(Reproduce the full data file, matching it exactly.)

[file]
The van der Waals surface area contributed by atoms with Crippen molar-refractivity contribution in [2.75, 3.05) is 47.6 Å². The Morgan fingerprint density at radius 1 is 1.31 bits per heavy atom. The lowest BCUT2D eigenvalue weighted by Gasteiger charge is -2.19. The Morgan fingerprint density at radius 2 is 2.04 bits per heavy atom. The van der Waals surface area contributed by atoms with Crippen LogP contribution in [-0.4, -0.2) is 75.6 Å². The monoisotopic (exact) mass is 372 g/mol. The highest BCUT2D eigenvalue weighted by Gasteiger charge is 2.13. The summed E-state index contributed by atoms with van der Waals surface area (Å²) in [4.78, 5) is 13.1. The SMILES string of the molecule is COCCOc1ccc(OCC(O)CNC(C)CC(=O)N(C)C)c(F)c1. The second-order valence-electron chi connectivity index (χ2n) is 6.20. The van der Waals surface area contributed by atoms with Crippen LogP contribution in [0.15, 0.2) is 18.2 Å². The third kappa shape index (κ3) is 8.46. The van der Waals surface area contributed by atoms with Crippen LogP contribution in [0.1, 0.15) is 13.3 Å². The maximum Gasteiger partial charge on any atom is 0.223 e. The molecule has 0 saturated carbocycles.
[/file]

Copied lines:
The van der Waals surface area contributed by atoms with Crippen molar-refractivity contribution in [2.75, 3.05) is 47.6 Å². The Morgan fingerprint density at radius 1 is 1.31 bits per heavy atom. The lowest BCUT2D eigenvalue weighted by Gasteiger charge is -2.19. The Morgan fingerprint density at radius 2 is 2.04 bits per heavy atom. The van der Waals surface area contributed by atoms with Crippen LogP contribution in [-0.4, -0.2) is 75.6 Å². The monoisotopic (exact) mass is 372 g/mol. The highest BCUT2D eigenvalue weighted by Gasteiger charge is 2.13. The summed E-state index contributed by atoms with van der Waals surface area (Å²) in [4.78, 5) is 13.1. The SMILES string of the molecule is COCCOc1ccc(OCC(O)CNC(C)CC(=O)N(C)C)c(F)c1. The second-order valence-electron chi connectivity index (χ2n) is 6.20. The van der Waals surface area contributed by atoms with Crippen LogP contribution in [0.15, 0.2) is 18.2 Å². The third kappa shape index (κ3) is 8.46. The van der Waals surface area contributed by atoms with Crippen LogP contribution in [0.1, 0.15) is 13.3 Å². The maximum Gasteiger partial charge on any atom is 0.223 e. The molecule has 0 saturated carbocycles.